15 Questions Answered

October 29, 2014 | Leave a Comment |

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Alumni Dianne Morton interviewed me as part of her graduate studies.

She asked great questions, which I recommend you answer yourself.

Here are my answers.

What inspired you to become a photographer?

I was always driven to make images – even before I could talk. I was fascinated with two things about photography in particular; one, photography can be used to explore abstraction and metaphor; two, two people using the same equipment side-by-side can make very different images that reflect their personal natures. Pursuing painting first, the invention of Photoshop was my personal tipping point that made photography my primary medium.

Which photographers influenced or currently influence you?

Early influences include my father, Eliot Porter, and Ansel Adams. Photographers who challenge my current thinking in stimulating ways include Richard Misrach, Edward Burtinsky, Chris Jordan and Joel Peter Witkin. Many of my most important artistic influences come from people working in media other than photography – painters, filmmakers, sculptors, writers and even composers/musicians.

I’ve written quite a bit about my influences on my blog – and I plan to write more. It’s a useful process I recommend to everyone.

What motivates you to continue making photographs (intellectually or emotionally)?

I love doing the work. It’s endlessly challenging and rewarding.

Is there one particular piece of advice you could give to someone who has just picked up a camera for the first time?

Get clear about what you want to do and why. Only pursue opportunities that further that in some way. Make plans but stay flexible so you can make the most of every new opportunity.

How did you get from being an aspiring photographer to actually doing it full time, for a living?

I decided to do it and worked hard to make it happen. I made a plan. I pursued new opportunities that supported my long term goals. I didn’t plan to write, make public presentations, lead workshops, or consult for corporations; those opportunities presented themselves and they’ve all contributed to my overall success and the fulfillment of my long term goals.

Where do you think you have succeeded or failed?

I’ve succeeded in being a positive influence on the medium of photography and making positive contributions to many members of the photographic community. I haven’t succeeded in making substantial contributions that address my environmental concerns – yet.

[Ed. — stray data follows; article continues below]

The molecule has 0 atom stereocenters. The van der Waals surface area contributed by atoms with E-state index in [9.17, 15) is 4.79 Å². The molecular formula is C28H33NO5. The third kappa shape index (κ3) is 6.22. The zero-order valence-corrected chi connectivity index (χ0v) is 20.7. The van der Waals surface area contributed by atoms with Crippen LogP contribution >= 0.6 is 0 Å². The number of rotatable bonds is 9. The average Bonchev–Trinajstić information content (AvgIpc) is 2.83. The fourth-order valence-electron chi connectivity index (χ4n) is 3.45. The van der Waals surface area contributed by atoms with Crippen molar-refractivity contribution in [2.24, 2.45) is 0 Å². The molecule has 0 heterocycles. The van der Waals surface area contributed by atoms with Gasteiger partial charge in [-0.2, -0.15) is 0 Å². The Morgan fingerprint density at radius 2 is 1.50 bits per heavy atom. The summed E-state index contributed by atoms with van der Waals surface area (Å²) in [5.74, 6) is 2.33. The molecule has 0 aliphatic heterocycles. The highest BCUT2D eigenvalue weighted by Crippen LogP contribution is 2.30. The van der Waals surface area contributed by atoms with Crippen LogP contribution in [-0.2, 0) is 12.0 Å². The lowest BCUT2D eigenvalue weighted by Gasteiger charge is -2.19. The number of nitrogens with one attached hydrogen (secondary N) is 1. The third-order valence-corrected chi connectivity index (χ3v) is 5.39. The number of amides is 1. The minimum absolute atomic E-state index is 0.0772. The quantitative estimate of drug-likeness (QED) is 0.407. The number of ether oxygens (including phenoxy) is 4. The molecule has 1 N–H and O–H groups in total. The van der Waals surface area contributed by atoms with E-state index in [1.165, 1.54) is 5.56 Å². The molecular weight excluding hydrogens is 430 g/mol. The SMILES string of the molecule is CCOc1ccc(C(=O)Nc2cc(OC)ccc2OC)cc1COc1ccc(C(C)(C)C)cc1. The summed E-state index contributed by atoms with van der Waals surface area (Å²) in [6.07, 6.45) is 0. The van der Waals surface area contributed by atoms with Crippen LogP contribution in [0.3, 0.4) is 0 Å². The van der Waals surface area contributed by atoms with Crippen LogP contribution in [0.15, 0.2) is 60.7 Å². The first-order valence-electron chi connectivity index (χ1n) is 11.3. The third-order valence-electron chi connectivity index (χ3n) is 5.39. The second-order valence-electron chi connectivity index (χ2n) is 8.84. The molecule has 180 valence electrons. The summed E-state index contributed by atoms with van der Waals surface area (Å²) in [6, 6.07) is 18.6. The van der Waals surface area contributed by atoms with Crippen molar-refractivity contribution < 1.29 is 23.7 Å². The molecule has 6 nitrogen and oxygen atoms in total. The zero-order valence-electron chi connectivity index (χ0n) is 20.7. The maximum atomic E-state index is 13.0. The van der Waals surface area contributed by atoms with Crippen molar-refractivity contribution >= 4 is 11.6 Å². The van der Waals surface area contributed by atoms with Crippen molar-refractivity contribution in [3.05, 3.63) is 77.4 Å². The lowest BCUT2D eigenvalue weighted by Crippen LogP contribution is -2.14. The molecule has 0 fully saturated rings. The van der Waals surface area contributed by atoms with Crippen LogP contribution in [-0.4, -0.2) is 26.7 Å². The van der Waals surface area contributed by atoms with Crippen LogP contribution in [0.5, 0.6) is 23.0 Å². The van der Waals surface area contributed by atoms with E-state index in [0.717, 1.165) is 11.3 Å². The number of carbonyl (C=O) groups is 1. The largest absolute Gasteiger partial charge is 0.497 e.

What’s in your camera bag and what technology/software do you use?

Canon 5DMKIII and Lightroom/Photoshop. See my website for more on the tools I use,.

What is one thing you will never get tired of photographing?

Nature.

What is one thing you do NOT like to photograph?

Medical trauma.

Jump back in time….what would you do differently if you could?  Do you have a cautionary tale?

I’d steal a little time every day to work on my most important goals. Compound interest pays big dividends. Big chunks of time are hard to find and often compromised or stolen completely. I’m still trying to get this right. Practice makes better. No matter where we are, I recommend we all start practicing this now.

Among your works, which one is your favorite?  Why?

Exhalation I. It heralded a personal break through when my creative voice became stronger and clearer. I’ve had more responses to that image than any other, some of them very personal and touching.

Here’s a link to something I wrote about Exhalation I.

If you could sit across any one photographer with a big cup of awesome coffee, and talk photography/shop for an hour, who would it be and what would you talk about?

What a great question! It has so many possible answers. The final decision would be based on how honest the other person would be and how much they would be willing to reveal. And an hour’s not enough. How about an evening with dinner and wine?

I’d like to sit down with Alfred Steiglitz and Minor White and go further/deeper with the concept of equivalence. I have a feeling part of the solution would be to explore White’s mention of resonance.

I’d like to sit down with Eliot Porter (and possibly Ansel Adams at the same time, if there was total trust and no posturing), to review the history of photographers making environmental contributions and brainstorm ways of making more effective environmental contributions today (if he/they were up to date on what’s happened since his/their death). But then, after engaging this question, I realize I should do this now with Robert Glenn Ketchum. Maybe I should even write a book about it. See what a great question that was?

What’s your favorite quote?

“The only real voyage of discovery consists not in seeking new landscapes but in having new eyes.” – Marcel Proust

Above all, what inspires your art the most?

Nature.

Finally, can you sum up your photography in just four words?

Creative Conscientious Environmental Interaction

Enjoy more interviews here.

The Ann White Academy Gallery
June 7-28, 2013
Saturday Artist Talk:  
June 8th – 11:00 a.m. 
”IT WAS A VERY GOOD YEAR: Vintage Photography With The iPhone”

First Friday Opening 
Friday, June 7 from 5-8pm

Sam Krisch is a Roanoke, Virginia fine art photographer. His landscape and portrait work has been exhibited recently in exhibitions throughout the U. S. and his prints are part of corporate, museum, and individual collections.

Find out more about Sam’s exhibit here.

Find out more about Sam here.

 

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